In a city where multi-tasking is an essential skill, residents of a Mulund housing society have incorporated the skill to save the environment. Over the past one year, residents of Marathon Onyx have composted organic garbage, recycled other waste and harvested rainwater.
Since March 2016, residents of the 13-storeyed hig-rise have treated more than 5,550 kilograms of biodegradable waste and more than 1,200 kilograms of recyclable waste. “We have kept records for each day as to how much waste was generated and treated. On average, 25-30 kilogram of waste is being fed into compost bins,” said Rakhee Mehta, a resident, who looks after composting.
Sonal Shah, director, Marathon Realty, suggested the initiative is part of all their projects. Shah, who resides in the society, urged the residents to go green. “We decided to do something for the environment and what better than making our city green? We needed co-operation from the residents and fortunately we got it. You can’t do such a thing alone,” said Shah. “Landfills are affecting people’s health. Composting, rainwater harvesting and other such projects are not complex to adopt and doesn’t require massive investment,” Shah said.
The composting process is done in a rather large bin, which can produce more then 400 kilograms of compost at one go. The society has installed two such bins and the compost produced is used as fertiliser for the lawn every 25 days.
“The bins are called bio-bins or bio-digester bins and were imported from Kochi. They are made from fibre reinforced plastic (FRP), which is helpful for a better yield,” Mehta said, adding that initially, composting didn’t give the expected results. “So I decided to go to Kochi personally to understand the entire process,” she said.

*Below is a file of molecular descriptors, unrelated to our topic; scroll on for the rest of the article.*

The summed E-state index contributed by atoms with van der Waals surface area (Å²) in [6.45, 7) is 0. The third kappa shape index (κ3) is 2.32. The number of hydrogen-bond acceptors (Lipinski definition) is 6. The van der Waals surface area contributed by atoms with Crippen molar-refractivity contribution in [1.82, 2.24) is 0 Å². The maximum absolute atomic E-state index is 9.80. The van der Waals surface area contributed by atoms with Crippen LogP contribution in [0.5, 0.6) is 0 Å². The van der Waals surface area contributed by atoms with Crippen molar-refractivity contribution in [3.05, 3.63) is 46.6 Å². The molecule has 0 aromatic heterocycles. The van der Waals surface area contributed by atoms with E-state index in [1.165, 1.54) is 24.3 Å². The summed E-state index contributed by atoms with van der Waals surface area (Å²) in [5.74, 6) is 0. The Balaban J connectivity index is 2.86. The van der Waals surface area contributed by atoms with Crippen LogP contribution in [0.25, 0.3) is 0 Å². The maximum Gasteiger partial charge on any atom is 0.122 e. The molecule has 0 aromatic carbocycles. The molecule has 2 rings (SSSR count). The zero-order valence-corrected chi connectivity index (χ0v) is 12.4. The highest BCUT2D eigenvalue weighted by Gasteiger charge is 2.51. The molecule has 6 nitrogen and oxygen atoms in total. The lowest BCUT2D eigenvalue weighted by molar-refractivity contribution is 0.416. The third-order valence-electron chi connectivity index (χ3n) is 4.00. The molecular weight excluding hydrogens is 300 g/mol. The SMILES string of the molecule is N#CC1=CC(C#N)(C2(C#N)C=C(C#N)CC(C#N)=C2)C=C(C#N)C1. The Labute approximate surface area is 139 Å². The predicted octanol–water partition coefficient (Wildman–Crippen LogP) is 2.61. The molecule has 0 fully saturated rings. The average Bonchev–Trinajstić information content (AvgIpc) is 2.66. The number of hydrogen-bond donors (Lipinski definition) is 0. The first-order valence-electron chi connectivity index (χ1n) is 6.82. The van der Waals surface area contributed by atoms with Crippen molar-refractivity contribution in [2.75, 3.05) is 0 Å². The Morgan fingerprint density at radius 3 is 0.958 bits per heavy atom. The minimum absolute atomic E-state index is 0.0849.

Apart from composting, the residents harvest rainwater, thus reducing wastage and dependence on municipal supply. The rainwater is stored in a chamber and transferred to the borewell, which is eventually used for cleaning purposes.
The society also manages recyclable wastes by sending other wastes for reuse. “Items such as cardboard, wrappers, styrofoam, glass, metal, among others, are deposited at recycling collection centres every fortnight. We deposit more than 100 kilograms of recyclable waste every month. There is hardly any waste left for the municipality now,” said Shrishti Buch, another resident, who is an active member of the green brigade.
Buch added that initially it was a challenge to convince and seek participation from all the occupants of 35 flats in the society. “We provided three dustbins for segregation of waste. In the beginning, there was confusion among residents over management of waste and we received complaints about stench emanated from the bio-bins. But we achieved the end result by overcoming the initial hiccups,” said Buch.
Take another step towards a green living, the society now plans to install solar panels. “We are doing research on installation, pricing and other process. Once through, we’ll have solar panels as well,” Shah said.
Kishore Gandhi, T ward Officer, said examples set by the Onyx residents must be replicated by other societies. “Every society should handle waste at its levels. Such multi-tasking helps the municipal corporation and eventually helps the environment,” he said.